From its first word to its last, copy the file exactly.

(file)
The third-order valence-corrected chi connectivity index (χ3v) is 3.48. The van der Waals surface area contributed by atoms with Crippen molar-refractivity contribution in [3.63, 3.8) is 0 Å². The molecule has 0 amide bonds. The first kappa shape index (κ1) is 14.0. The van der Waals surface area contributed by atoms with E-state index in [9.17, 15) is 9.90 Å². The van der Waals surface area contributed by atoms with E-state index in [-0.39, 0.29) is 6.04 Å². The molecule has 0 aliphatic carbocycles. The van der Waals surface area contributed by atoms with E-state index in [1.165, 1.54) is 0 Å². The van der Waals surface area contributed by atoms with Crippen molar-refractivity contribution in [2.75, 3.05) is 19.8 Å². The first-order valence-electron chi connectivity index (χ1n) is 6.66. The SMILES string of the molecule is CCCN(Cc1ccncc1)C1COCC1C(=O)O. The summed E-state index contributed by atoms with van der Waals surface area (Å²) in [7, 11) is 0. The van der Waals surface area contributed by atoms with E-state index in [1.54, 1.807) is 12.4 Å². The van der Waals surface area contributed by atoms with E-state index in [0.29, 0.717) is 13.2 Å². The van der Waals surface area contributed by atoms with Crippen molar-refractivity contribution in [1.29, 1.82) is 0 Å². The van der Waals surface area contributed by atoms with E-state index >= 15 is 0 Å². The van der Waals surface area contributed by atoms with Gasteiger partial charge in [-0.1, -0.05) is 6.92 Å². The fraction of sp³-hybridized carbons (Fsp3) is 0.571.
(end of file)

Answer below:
The third-order valence-corrected chi connectivity index (χ3v) is 3.48. The van der Waals surface area contributed by atoms with Crippen molar-refractivity contribution in [3.63, 3.8) is 0 Å². The molecule has 0 amide bonds. The first kappa shape index (κ1) is 14.0. The van der Waals surface area contributed by atoms with E-state index in [9.17, 15) is 9.90 Å². The van der Waals surface area contributed by atoms with E-state index in [-0.39, 0.29) is 6.04 Å². The molecule has 0 aliphatic carbocycles. The van der Waals surface area contributed by atoms with E-state index in [1.165, 1.54) is 0 Å². The van der Waals surface area contributed by atoms with Crippen molar-refractivity contribution in [2.75, 3.05) is 19.8 Å². The first-order valence-electron chi connectivity index (χ1n) is 6.66. The SMILES string of the molecule is CCCN(Cc1ccncc1)C1COCC1C(=O)O. The summed E-state index contributed by atoms with van der Waals surface area (Å²) in [7, 11) is 0. The van der Waals surface area contributed by atoms with E-state index in [1.54, 1.807) is 12.4 Å². The van der Waals surface area contributed by atoms with E-state index in [0.29, 0.717) is 13.2 Å². The van der Waals surface area contributed by atoms with Crippen molar-refractivity contribution in [1.29, 1.82) is 0 Å². The van der Waals surface area contributed by atoms with E-state index >= 15 is 0 Å². The van der Waals surface area contributed by atoms with Gasteiger partial charge in [-0.1, -0.05) is 6.92 Å². The fraction of sp³-hybridized carbons (Fsp3) is 0.571.